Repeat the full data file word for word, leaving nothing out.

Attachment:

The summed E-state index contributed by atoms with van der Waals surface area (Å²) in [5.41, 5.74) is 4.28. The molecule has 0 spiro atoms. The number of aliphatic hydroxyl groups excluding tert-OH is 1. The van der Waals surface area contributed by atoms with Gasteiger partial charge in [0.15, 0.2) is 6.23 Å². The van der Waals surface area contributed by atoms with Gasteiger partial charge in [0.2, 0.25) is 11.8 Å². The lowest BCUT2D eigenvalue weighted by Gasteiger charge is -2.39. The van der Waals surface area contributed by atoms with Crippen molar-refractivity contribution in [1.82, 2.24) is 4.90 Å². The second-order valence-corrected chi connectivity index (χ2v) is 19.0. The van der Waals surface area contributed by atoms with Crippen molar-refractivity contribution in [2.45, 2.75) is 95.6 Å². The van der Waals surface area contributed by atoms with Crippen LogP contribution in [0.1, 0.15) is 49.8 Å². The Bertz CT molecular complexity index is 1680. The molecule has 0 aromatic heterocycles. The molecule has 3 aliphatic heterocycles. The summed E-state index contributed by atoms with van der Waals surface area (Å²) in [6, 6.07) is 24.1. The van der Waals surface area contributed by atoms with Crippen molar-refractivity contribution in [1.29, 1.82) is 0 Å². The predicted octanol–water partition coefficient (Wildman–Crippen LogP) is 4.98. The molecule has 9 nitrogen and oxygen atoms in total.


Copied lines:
The summed E-state index contributed by atoms with van der Waals surface area (Å²) in [5.41, 5.74) is 4.28. The molecule has 0 spiro atoms. The number of aliphatic hydroxyl groups excluding tert-OH is 1. The van der Waals surface area contributed by atoms with Gasteiger partial charge in [0.15, 0.2) is 6.23 Å². The van der Waals surface area contributed by atoms with Gasteiger partial charge in [0.2, 0.25) is 11.8 Å². The lowest BCUT2D eigenvalue weighted by Gasteiger charge is -2.39. The van der Waals surface area contributed by atoms with Crippen molar-refractivity contribution in [1.82, 2.24) is 4.90 Å². The second-order valence-corrected chi connectivity index (χ2v) is 19.0. The van der Waals surface area contributed by atoms with Crippen molar-refractivity contribution in [2.45, 2.75) is 95.6 Å². The van der Waals surface area contributed by atoms with Crippen LogP contribution in [0.1, 0.15) is 49.8 Å². The Bertz CT molecular complexity index is 1680. The molecule has 0 aromatic heterocycles. The molecule has 3 aliphatic heterocycles. The summed E-state index contributed by atoms with van der Waals surface area (Å²) in [6, 6.07) is 24.1. The van der Waals surface area contributed by atoms with Crippen molar-refractivity contribution in [1.29, 1.82) is 0 Å². The predicted octanol–water partition coefficient (Wildman–Crippen LogP) is 4.98. The molecule has 9 nitrogen and oxygen atoms in total.